Warning: This editorial contains MAJOR spoilers for the book Ender’s Game.
In the twenty or so years since I first read Ender’s Game, I’ve probably read the book around four additional times. Each time, I found myself marveling at the story and loving the way it was written, how it progressed, and what happened to the characters. It’s always remained a favorite of mine as the years went by. Yet the one thing in the entire book that’s never really sat well with me was what happened to Stilson.
The bully that torments Ender in the first chapter and eventually pays the ultimate price is very likely to be in the film. Stilson was first going to be played by the young actor Brendan Meyer. He even reported to the set in New Orleans and hung out with the cast.
At the last minute, a scheduling conflict required him to step down from the role and in his place came Caleb Thaggard, an actor who bore an odd resemblance to actor Jimmy Jax Pinchak (Peter Wiggin), another tormentor of Ender. Once Thaggard stepped in, I began to wonder if they’d decided to change the script slightly because Thaggard looked decidedly bigger than Meyer and with Asa Butterfield looking so slender, was it even going to be believable that Stilson was dead?
Which leads me to the big question. Does Stilson really have to die in the film adaptation? I posed this question to the EnderWiggin.net fans on Facebook and 100% of the answers came back with a resounding YES. Everyone who answered felt that Stilson’s death was completely necessary for Ender’s character building to become the leader he did and eventually led him to wipe out the Formics.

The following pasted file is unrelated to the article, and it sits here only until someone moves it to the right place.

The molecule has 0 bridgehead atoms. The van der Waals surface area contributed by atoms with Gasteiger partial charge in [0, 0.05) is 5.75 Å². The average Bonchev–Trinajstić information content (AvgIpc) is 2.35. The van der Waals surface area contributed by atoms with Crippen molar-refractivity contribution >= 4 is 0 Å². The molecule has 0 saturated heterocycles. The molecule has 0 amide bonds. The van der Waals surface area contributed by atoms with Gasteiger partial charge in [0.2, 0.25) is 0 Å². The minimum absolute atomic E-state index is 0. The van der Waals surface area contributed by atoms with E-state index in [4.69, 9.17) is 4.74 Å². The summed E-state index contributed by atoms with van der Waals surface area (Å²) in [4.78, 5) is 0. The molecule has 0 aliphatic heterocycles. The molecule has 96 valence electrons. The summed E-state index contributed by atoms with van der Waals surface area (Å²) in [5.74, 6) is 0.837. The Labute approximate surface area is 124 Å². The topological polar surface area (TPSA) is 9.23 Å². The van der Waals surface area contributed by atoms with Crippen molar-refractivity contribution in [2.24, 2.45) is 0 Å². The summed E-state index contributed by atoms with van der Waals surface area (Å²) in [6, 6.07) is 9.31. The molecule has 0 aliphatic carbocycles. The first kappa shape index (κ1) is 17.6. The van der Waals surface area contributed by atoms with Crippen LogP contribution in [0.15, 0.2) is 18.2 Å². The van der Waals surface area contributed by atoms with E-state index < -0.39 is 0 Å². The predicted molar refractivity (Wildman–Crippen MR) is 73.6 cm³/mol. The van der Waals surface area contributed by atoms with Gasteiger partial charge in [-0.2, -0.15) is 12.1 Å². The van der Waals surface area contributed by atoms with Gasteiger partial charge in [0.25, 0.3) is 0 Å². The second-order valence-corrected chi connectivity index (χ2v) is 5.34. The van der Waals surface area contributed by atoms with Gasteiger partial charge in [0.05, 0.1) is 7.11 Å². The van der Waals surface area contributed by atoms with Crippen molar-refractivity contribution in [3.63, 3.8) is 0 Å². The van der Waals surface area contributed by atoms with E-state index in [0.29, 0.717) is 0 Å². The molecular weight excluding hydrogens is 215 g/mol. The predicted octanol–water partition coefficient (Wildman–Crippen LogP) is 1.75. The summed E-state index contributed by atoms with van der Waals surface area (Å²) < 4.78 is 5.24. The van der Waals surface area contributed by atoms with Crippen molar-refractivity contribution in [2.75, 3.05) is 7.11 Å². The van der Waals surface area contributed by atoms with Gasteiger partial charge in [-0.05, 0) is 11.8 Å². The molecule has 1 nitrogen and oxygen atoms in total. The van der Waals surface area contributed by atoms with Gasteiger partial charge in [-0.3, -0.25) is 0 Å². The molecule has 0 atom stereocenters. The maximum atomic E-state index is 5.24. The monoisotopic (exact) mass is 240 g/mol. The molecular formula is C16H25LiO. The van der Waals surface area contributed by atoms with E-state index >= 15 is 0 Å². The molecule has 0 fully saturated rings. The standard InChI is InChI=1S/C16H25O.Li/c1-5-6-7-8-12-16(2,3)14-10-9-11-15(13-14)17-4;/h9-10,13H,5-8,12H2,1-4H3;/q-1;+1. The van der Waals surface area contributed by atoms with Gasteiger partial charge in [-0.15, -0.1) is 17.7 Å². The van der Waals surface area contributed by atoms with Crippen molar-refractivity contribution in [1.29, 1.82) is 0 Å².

But I’m still not convinced of this. We never learn about Stilson’s death until the end of the book during Graff’s trial and it’s safe to say that Ender never learns it until then either. So how does Stilson’s death play at all into Ender’s leadership building up until his final battle? It doesn’t, really. It was enough that Ender knew he’d beaten Stilson to a bloody pulp for him to feel deep remorse about it and this was when he was six years old. It’s likely that due to both his heightened intelligence and the actions of his brother Peter, Ender developed a moral compass much earlier than most children and the incident with Stilson was enough to strengthen his character.
Some people argued that Stilson’s death played a huge role in the sequels, haunting Ender for the rest of his days. This is something I completely agree with, but the thing about that is we’re not really sure they’ll make Speaker for the Dead, Xenocide, and Children of the Mind movies right after Ender’s Game. In fact, I think it’s highly unlikely they will because those books would require a completely new cast and frankly are a bit too politically and morally centric to fit in with a franchise starting with the more action-filled and young adult-targeted Ender’s Game. I do feel they could eventually be made, but other movies keeping the young cast would be likely to come first and in the process, a lot more weight could be added to Ender’s load of guilt in so many other ways that would make up for a change in the fate of Stilson.